Ximian employed a model very similar to dual licensing to license its Evolution e-mail program. For lack of a better description, we'll call this model playing for both teams. A company using this model follows in part the principles of Open Source, and in part the rules of the established software industry.
The history of Ximian is closely associated with GNOME, the other Linux desktop environment. Miguel de Icaza, who founded GNOME, also helped to found Ximian, and most of the other key players in that company are also leaders of the GNOME project. Before Ximian, the Mexican de Icaza revealed his sense of humour by styling himself "peasant farmer' at Linux conferences - a title that hardly does justice to a programming genius on a par with Linus Torvalds.
Most of Ximian's work has been connected to improving, one way or another, the use of Linux on workstations. Ximian's position among the other Linux companies has been curious because in many ways it resembles others, such as Red Hat and SuSE, yet Ximian is not actually a Linux distribution. It's main product Ximian Desktop is designed to be installed on top of somebody else's Linux - a typical combination might be Red Hat Linux with Ximian. In recent years, the company also coordinated and was the most important contributor to the development of Microsoft Mono, which is an Open Source version of the new Microsoft .NET platform. And this is what made Ximian known outside the world of Linux.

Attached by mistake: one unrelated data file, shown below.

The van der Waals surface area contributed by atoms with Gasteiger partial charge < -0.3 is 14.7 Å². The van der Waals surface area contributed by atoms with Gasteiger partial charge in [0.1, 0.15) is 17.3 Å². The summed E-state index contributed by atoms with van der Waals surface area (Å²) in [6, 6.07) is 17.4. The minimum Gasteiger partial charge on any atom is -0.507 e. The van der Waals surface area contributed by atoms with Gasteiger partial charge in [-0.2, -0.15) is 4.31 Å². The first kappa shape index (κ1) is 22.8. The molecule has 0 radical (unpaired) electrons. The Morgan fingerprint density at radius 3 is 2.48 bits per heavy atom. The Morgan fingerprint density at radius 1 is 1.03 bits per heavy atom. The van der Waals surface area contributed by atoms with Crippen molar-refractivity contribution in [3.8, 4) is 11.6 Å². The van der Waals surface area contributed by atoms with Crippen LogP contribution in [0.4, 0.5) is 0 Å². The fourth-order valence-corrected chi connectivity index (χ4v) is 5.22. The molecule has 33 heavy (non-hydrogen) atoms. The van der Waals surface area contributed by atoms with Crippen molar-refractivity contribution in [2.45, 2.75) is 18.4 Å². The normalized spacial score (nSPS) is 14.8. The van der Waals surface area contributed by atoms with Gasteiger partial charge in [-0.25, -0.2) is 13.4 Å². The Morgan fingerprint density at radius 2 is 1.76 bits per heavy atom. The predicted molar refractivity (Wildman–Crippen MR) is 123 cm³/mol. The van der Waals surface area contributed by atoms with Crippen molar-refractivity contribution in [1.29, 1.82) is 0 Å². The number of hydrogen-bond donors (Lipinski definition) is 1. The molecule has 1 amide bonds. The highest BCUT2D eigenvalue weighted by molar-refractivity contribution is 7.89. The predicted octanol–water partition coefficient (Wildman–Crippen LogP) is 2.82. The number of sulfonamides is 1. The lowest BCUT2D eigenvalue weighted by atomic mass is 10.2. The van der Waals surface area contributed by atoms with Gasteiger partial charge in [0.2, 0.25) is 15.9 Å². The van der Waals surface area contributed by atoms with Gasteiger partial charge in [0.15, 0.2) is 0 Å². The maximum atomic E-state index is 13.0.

In August 2003, Ximian was acquired by Novell, one of the grand old IT companies. As was the case with SuSE, this again shows that an expert is always worth paying for. Because Ximian used to be a private company, no figures were ever made public when it was sold, so any estimates of its profit can only ever be guesswork. Apparently, the largest source of revenue has been the Red Carpet service connected to Ximian Desktop, which its users employ to make installing and updating programs easy (cf. Red Hat Network). However, it is clear that Novell didn't buy Ximian to acquire any single product but rather to get a lot of Linux expertise in one go - just as they did with SuSE. So, another business model that has proven itself in the Open Source world is to demonstrate your skills as a Free Software programmer until somebody hires you or - as with Ximian - buys your company.
But getting back to our test case, one of the Ximian products is the e-mail program Evolution. Ximian took it upon itself to develop an e-mail client because the lack of this was one of the biggest obstacles to the corporate world moving from Windows to Linux.1 When Evolution was ready, it was published according to Open Source principles, which meant for instance that anybody could use it for free.